The UK Government should develop a National Delivery Body (NDB) to lead the development and implementation of a national heat decarbonisation strategy.
That’s the call from a new Heat Commission convened by the CBI and the University of Birmingham, which says it is vital for business, government, regulators and communities to work together to shape the policies and delivery mechanisms that will be needed for the heat sector to reach net zero by 2050.
Heat is currently the largest single source of UK carbon emissions, accounting for more than a third of greenhouse gases.
The new report suggests an independent, time-limited, impartial body should be created to work with government on creating, co-ordinating and delivering an overarching NDB, which would be locally delivered by local authorities who will “synergise their own local and energy plan with the national programme”.
It would primarily work to decarbonise transport, reduce industrial emissions, decentralise electricity supplies and support local energy plans devised by local authorities.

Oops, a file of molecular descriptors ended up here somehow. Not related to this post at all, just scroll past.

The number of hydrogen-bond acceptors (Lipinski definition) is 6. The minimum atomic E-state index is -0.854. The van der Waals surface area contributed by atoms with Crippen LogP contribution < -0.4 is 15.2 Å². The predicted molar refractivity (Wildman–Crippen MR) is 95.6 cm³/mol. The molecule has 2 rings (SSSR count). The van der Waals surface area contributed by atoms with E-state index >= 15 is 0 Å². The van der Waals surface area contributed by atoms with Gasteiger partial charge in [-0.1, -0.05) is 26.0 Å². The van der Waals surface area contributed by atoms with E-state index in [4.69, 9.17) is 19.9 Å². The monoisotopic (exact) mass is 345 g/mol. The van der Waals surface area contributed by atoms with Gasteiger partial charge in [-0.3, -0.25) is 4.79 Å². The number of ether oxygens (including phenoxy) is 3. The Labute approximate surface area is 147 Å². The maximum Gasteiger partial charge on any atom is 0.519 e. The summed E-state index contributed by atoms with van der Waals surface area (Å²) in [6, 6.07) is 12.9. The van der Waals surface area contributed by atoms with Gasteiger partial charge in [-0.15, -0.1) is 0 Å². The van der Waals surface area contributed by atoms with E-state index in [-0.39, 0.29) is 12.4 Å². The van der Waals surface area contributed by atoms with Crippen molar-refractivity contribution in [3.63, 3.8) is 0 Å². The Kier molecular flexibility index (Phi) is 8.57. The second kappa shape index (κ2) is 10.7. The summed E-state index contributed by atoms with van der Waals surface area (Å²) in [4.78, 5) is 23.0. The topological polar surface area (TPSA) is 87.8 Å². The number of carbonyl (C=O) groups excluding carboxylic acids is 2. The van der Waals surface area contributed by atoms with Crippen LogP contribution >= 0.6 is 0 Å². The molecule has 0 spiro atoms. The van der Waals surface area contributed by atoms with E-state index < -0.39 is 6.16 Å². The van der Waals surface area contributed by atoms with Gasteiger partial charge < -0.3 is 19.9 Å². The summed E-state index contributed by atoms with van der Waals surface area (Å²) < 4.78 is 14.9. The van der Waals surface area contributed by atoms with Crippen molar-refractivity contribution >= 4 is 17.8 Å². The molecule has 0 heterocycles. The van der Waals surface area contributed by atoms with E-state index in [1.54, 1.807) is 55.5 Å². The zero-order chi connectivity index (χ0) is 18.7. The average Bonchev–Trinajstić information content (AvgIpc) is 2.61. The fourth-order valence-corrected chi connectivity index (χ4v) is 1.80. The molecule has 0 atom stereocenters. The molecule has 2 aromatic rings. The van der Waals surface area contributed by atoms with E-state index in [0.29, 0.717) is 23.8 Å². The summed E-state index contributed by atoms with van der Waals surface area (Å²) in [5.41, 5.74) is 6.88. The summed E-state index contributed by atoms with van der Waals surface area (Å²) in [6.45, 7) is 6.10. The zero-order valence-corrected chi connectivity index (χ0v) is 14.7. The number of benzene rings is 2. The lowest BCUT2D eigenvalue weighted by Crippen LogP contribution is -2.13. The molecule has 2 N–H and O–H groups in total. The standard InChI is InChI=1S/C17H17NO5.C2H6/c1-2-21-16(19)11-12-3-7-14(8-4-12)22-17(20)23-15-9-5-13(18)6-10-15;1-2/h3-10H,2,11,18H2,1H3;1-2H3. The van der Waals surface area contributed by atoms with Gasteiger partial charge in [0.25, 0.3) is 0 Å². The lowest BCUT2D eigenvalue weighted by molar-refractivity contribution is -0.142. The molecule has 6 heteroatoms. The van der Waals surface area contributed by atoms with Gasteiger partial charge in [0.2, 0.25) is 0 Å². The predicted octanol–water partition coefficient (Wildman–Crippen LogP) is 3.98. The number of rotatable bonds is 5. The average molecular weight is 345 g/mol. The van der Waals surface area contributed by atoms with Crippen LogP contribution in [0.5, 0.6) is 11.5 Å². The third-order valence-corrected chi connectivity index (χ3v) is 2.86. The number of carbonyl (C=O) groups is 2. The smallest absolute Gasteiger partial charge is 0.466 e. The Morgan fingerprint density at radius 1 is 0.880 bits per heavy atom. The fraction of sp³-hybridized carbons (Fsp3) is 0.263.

The University of Birmingham, the Manufacturing Technology Centre, Energy Systems Catapult and the Energy Research Accelerator have proposed the creation of a West Midlands-based National Centre for the Decarbonisation of Heat to accelerate and scale-up the manufacturing, skills and levels of deployment required.
Chancellor of the University of Birmingham, CBI President and Heat Commission Chair, Lord Karan Bilimoria, said: “A green recovery and progress towards the UK’s net-zero emission target are doomed to fail if we don’t address the urgent need to decarbonise heat in our homes and buildings.
“Recent government announcements will undoubtedly fast-forward our transition towards net-zero. The Commission’s recommendations offer a roadmap to accelerate progress, ensure our nation stays on a path to sustainable recovery and ensures the UK remains a global leader in meeting climate commitments.
“Aside from the moral imperative, there’s also a strong economic case for protecting our planet. Large-scale heat decarbonisation and energy efficiency would provide a huge jobs boost for the economy at a time when new career opportunities are needed more than ever.”